Poor reviews usually don't hurt a pop star who has a built-in audience. But the abuse that Jennifer Lopez received from the press last week, combined with the actual music, has not added up well for her.
Lopez's "Rebirth" album is going to debut at No. 2 on the Nielsen SoundScan chart this week, finishing behind rapper 50 Cent.
But what's really scary for Lopez is that she will be lucky to sell 200,000 copies of "Rebirth." Right now, hitsdailydouble.com is showing 94,000 copies, sold with 44 percent of their accounts tallied up. That's not good.
Lopez's last album, "This is Me ... Then," found 314,000 buyers in its first week. Of course, that album had the gimmicky single, "Jenny From the Block," to push it along. "Rebirth" lays claim only to "Get Right," the screechy track Lopez and friends "borrowed" from Usher.
To make matters worse, Lopez turned in an abysmal performance on NBC's "Today" show last week, lip-synching most of her performance and singing karaoke to her own tracks.
She was often so out of breath, while dancing and trying to add in a vocal here and there, that sometimes the tracks were playing without her moving her lips. It was a little like those bad, out-of-synch Japanese films from the 1950s.
Lopez seems like a genuine person, which makes her faux recording career all the more perplexing. It was invented to enhance her film career, but instead the non-singing has just detracted from that area.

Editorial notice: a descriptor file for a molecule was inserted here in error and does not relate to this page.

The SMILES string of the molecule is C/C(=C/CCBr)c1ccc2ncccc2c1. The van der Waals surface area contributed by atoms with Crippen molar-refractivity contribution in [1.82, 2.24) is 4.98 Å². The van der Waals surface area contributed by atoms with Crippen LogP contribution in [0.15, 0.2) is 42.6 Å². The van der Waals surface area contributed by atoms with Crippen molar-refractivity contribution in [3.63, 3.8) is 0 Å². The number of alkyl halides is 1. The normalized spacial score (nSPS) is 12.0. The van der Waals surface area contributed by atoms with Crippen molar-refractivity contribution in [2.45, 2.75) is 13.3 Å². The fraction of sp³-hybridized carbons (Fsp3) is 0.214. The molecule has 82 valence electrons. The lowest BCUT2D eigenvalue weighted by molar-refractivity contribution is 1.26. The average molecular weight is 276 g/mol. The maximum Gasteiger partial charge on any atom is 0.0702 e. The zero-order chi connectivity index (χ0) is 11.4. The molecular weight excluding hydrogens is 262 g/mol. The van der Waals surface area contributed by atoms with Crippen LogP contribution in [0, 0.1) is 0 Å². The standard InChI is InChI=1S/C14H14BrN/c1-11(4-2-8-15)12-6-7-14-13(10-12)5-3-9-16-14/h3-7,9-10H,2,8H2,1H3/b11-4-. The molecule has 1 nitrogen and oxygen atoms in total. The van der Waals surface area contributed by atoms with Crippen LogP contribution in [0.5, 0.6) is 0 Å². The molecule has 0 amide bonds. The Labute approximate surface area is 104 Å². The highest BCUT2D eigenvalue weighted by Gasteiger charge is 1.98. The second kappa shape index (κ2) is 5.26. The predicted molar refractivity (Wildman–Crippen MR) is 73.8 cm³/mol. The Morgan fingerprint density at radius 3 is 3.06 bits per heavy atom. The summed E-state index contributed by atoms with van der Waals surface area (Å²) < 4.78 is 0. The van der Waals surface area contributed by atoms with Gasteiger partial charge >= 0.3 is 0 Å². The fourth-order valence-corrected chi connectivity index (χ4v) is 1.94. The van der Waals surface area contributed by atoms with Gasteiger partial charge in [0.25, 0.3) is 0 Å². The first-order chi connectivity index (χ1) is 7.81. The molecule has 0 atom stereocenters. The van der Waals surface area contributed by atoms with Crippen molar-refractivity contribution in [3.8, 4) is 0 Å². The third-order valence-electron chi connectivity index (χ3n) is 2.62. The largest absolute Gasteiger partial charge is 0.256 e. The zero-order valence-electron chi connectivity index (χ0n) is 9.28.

The acting is in jeopardy, too. The release of a movie she made with Lasse Hallström, "An Unfinished Life," is in limbo because of the imminent demise of Miramax.
And while "Monster-in-Law," in which she and Jane Fonda do their version of "Meet the Parents," is set for a May release, the problem is that Lopez is not exactly known for her comic timing. See "Gigli" for an example of this. Gobble-gobble!
Two weeks ago, I told you that Lopez desperately tried to get her old manager Benny Medina back into the picture. But Medina ultimately declined the offer, leaving Lopez rudderless in her recording career, save for husband Marc Anthony.
Anthony's good intentions may yet be the ultimate ruination of Lopez the pop star, since he seems to feel that she's a good enough singer to go without significant back-up vocals.